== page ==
Face it, NATO: The North Atlantic and Indo-Pacific are linked

As NATO’s Madrid summit approaches, some allies are pushing back against more robust language about China and Indo-Pacific security issues in the alliance’s new “Strategic Concept.” It is understandable that Europeans are more focused on the immediate security threats posed by Russian President Vladimir Putin’s ongoing war on Ukraine than on what some may view as more abstract challenges emanating from half a world away. Nonetheless, even as NATO rightly addresses Russia’s aggression, it must use its Strategic Concept to address a sobering new reality: The security of the North Atlantic and the Indo-Pacific are increasingly linked.

European concerns are twofold: They do not want NATO to diffuse its strength by becoming a global alliance, and they do not want to label China as an adversary. Most European countries rely heavily on trade with China, as does the United States. The new Strategic Concept should be able to address the challenges posed by China robustly and implement some structural changes without undermining these European concerns.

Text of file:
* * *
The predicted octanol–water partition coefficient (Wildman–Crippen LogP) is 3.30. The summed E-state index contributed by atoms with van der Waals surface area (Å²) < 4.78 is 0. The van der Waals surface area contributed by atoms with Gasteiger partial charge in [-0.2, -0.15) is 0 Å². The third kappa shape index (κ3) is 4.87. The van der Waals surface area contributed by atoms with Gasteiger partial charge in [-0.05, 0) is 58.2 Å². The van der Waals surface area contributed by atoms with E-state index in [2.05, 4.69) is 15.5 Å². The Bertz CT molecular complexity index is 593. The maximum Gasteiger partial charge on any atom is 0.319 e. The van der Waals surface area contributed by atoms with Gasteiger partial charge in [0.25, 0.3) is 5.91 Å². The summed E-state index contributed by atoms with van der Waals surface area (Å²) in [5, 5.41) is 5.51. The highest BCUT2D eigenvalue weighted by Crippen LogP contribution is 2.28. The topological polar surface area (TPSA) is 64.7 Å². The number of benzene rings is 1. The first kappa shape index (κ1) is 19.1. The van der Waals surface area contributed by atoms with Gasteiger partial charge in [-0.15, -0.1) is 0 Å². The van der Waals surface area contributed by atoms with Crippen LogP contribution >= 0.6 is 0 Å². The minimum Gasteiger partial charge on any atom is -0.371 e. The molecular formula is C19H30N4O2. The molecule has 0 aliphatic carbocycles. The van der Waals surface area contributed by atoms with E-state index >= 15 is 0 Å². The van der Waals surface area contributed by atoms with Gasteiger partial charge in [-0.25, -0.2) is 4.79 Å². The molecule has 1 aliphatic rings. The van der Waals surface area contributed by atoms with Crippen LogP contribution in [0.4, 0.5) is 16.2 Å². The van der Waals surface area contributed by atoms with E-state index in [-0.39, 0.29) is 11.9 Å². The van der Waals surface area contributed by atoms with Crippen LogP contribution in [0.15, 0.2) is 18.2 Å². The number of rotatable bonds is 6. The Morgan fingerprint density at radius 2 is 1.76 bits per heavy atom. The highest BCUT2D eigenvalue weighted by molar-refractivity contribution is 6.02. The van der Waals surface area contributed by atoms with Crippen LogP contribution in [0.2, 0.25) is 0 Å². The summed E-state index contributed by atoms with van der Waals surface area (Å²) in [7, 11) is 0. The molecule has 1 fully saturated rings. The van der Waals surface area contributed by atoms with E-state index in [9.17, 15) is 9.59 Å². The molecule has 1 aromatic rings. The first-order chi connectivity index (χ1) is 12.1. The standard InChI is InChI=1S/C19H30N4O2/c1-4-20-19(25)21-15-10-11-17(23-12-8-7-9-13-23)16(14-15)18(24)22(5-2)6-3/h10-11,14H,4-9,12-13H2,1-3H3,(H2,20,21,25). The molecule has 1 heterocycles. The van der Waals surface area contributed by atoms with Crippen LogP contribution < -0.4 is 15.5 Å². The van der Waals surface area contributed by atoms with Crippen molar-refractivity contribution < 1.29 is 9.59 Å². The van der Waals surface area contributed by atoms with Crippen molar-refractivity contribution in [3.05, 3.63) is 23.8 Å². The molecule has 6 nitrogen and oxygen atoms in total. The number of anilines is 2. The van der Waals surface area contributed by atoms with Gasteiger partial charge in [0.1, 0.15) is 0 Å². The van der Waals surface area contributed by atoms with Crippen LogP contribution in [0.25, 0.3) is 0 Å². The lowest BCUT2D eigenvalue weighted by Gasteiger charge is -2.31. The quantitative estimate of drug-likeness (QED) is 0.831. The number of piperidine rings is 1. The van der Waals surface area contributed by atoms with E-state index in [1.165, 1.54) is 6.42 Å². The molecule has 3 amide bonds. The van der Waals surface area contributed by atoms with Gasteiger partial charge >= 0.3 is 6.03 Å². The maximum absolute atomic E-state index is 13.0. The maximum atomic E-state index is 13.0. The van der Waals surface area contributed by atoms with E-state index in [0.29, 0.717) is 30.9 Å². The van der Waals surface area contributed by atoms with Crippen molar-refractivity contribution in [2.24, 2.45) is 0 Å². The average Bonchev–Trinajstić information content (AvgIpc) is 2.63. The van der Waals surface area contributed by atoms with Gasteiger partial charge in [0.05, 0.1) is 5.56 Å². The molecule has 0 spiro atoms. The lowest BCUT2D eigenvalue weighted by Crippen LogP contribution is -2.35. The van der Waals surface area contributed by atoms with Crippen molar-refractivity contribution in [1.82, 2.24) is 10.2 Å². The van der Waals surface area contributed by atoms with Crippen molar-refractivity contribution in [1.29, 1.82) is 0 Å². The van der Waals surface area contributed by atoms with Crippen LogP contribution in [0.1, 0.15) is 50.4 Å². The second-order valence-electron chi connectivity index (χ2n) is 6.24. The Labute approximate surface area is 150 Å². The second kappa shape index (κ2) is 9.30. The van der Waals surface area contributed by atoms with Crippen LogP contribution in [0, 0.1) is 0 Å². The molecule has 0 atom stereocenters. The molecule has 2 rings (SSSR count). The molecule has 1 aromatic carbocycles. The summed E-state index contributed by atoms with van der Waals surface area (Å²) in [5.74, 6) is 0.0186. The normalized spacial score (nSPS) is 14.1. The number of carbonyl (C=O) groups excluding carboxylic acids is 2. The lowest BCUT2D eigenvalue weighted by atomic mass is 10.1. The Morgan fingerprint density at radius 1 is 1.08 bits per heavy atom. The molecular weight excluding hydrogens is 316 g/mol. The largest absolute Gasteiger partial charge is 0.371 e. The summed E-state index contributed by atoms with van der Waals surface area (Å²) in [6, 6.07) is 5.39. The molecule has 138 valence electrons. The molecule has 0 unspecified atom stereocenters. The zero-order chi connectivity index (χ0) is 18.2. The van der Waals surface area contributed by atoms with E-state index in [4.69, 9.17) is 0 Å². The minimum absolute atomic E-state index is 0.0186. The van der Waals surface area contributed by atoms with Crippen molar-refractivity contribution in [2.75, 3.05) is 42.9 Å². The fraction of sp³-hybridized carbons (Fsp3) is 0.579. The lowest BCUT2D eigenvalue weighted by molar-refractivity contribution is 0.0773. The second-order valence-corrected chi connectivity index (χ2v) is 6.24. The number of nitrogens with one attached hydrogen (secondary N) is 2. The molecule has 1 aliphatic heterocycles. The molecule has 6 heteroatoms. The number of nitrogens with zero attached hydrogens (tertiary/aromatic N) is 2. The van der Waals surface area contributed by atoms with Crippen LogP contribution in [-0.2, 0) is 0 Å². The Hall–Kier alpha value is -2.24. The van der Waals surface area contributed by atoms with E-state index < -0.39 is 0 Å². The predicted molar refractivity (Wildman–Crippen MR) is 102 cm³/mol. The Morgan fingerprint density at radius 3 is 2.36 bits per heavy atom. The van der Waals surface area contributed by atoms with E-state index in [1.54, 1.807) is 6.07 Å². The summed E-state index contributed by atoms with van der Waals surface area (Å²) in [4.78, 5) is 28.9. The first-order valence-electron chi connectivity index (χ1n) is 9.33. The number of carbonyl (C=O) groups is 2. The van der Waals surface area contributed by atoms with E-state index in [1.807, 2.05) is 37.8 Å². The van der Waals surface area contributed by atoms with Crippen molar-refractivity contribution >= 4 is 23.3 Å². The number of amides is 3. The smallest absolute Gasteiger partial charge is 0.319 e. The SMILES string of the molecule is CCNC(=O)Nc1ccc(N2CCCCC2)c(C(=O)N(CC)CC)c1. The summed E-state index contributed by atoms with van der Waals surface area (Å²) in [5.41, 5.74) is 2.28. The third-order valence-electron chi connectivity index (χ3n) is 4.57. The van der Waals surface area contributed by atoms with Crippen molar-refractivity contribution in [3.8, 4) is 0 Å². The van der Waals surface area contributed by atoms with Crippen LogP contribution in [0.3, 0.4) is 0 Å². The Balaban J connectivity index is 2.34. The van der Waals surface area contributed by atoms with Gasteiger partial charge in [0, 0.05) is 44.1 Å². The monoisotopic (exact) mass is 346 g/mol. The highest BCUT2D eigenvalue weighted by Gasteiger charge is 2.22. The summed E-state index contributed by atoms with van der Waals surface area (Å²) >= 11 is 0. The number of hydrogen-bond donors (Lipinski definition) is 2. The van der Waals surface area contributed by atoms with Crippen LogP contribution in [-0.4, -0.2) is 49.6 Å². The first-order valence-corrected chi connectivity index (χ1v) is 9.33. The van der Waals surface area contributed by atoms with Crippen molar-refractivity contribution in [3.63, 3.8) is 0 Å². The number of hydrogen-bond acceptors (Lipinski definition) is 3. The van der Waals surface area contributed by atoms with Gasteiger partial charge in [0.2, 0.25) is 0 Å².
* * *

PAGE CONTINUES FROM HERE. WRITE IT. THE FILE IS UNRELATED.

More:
NATO is not about to go global. There is no desire anywhere in the alliance to change the regional nature of its Article 5 defense commitment. And the Strategic Concept language on China should be balanced, stressing areas of competition, confrontation and cooperation.

First, the new concept should address the fact that Chinese technological advances and infrastructure investments create dependencies with direct security implications for NATO. For example, Huawei’s presence in the telecommunications networks of some allied countries raises concerns over the future of allied information sharing and growing cyber dependence on Beijing.

Chinese investors target Europe’s strategic assets, infrastructures, and research and development networks. For example, Chinese purchases of strategic ports in allied countries could complicate allied military mobility and reinforcement. Chinese purchases of tech companies can generate defense-related supply chain dependencies.

Allies can address this by exploring deeper coordination under Article 2 of the North Atlantic Treaty, an underutilized provision that commits allies to promote “conditions of stability and well-being” and to “encourage economic collaboration.” Article 2 offers a frame through which allies could work to enhance the screening of foreign investments in security-related infrastructure, companies and technologies, as well as other steps to protect individual allied nations from security-related dependencies on China.